Most project managers stick with one, for example, threaten the stakeholders by escalating to their leaders. If you do this because you haven't thought through your influencing options, you may get you the opposite results than what you want. Before you try anything, think through these:
- Clarify the results (what do you want and when - measure)
- Find Vital Behaviors (small behaviors that influence the results the most)
- Think about why the change is viewed as impossible (challenge the beliefs)
- Find sources of influence (build you coalition)
Vital Behaviors for Weight Loss
What are the 3 Vital Behaviors for losing 40 lbs and keeping it off?
- Weight yourself daily.
- Eat breakfast.
- Workout at home.
Here are the six influencing strategies from the book. Pay special attention to the headings. There are three types of influences: Personal (influencing self), Social(influencing others) and Structural (influencing interventions and processes). The two columns leverage Motivation (I want to do it) and Ability (I am able to do it). The six combinations are explained below.
Personal Love what you hate Do what you can't
Social Create accomplices Accomplices become friends
Structural What's the carrot? Build Fences
1. Personal Motivation: Love What You Hate
Cleaning up your dishes after you eat can be re-framed as showing you love your family, or make it into a game. Project status meetings can be tweaked to be quick standing updates. In our PM workshops we say that the most powerful thing you can do is consistently send status reports at the same time each week to your stakeholders. To them, whether they read the report or not, you'll appear to be organized and focused on what must be an important project.
2. Personal Ability: Do What You Can't
I'm guilty of assuming that others have a lack of motivation. Michael Ayers, a brilliant friend retired from 3M told me that 'if you have to explain something to someone more than three times, it's not ignorance, it's resistance'. If I believe that a person doesn't understand, I keep explaining it in new ways. If it's resistance, that will never work. Resistance requires influence. Figure out the Vital Behavior that will influence resistance.
3. Harness Peer Pressure: Create Accomplices
Peer pressure can provide incredible power to enact behavioral change. There are some really scary studies about what people will do with the support of peers. Engage Project Stakeholders as respected opinion leaders. Ask them questions and request their thoughts. You will soon have champion peers for your project.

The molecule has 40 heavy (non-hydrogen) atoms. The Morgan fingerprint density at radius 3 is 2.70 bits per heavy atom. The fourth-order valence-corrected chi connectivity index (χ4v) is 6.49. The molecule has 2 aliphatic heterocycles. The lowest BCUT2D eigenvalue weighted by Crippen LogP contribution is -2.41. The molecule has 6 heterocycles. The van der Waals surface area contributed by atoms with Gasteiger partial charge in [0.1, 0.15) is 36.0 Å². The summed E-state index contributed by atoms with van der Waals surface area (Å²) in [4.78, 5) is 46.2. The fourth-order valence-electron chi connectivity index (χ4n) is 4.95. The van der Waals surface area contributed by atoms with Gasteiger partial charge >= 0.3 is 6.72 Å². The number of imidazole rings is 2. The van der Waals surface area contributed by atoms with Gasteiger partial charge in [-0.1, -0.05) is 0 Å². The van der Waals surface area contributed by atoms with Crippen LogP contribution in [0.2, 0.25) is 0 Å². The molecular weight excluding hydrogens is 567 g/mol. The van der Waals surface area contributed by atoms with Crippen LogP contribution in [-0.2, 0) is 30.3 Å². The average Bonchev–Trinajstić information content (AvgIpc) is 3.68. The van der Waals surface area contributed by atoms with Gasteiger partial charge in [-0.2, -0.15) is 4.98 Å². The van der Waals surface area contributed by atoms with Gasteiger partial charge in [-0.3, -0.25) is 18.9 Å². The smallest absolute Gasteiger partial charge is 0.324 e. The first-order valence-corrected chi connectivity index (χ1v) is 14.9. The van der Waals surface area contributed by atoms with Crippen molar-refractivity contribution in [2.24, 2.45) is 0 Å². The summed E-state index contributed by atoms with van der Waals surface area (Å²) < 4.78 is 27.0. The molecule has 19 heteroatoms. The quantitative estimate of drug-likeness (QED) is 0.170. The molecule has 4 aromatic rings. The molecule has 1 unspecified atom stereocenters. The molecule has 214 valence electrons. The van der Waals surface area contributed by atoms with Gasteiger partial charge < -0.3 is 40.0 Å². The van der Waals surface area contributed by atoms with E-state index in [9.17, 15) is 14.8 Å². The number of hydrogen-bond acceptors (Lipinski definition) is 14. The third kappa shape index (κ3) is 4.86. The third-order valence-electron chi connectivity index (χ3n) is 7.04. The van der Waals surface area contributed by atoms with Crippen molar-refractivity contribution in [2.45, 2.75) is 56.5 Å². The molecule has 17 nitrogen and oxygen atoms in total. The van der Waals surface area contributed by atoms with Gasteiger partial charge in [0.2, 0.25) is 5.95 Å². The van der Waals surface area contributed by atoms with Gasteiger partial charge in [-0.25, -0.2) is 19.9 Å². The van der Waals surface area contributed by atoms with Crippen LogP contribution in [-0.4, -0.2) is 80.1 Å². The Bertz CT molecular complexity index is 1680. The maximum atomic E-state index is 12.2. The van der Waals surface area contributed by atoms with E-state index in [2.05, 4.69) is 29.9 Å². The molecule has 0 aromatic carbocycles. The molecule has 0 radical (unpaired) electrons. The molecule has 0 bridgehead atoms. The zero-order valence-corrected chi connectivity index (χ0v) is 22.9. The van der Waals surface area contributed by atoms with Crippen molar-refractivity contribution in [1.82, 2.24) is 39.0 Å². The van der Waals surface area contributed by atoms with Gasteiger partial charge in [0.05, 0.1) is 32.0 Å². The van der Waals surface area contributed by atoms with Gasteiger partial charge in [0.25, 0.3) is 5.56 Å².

4. Find Strength in Numbers: Accomplices Become Friends
Forio.com sells an organizational change simulation that teaches activities to do that influence change. As you play, you quickly learn that communication is the most critical and can take many forms. In today's multitasking day, many project managers are too busy to take the time to plan critical stakeholder communication. In the absence of a message, people always make up their own, and it's usually not positive. Leave a communication void, and reap the disengagement of stakeholders. Engage them by communicating in multiple ways - quick texts, pictures, online meetings, etc. to help spread your project message.
5. Design Rewards and Demand Accountability: What's the Carrot?
It is often said that what gets measured gets rewarded. We value what we measure, and sometimes we're measuring what is easy to measure rather than what's relevant. Why would anyone want to read mountains of Critical Path diagrams? In truth, are the project documents you're sharing with your stakeholders understandable from where they are sitting? Why should they care? Isn't that your job? Project Status meetings degrade into role recitation, and eventually become meaningless. Do something to make stakeholders want to participate - fun snacks, prizes, visual documents that don't paralyze the eyes - whatever it takes. If you aren't prepared for the meeting, cancel it.
6. Change the Environment: Build Fences
Sometimes simple changes in the project's physical environment can influence behavior. At NextGear, I visited a giant facility with two Agile teams in each office. They were encouraged to name their team, decorate their space and actually change it any time they wanted. This built an engaged team and the competition drove fun and innovation which landed on their project enthusiasm as well.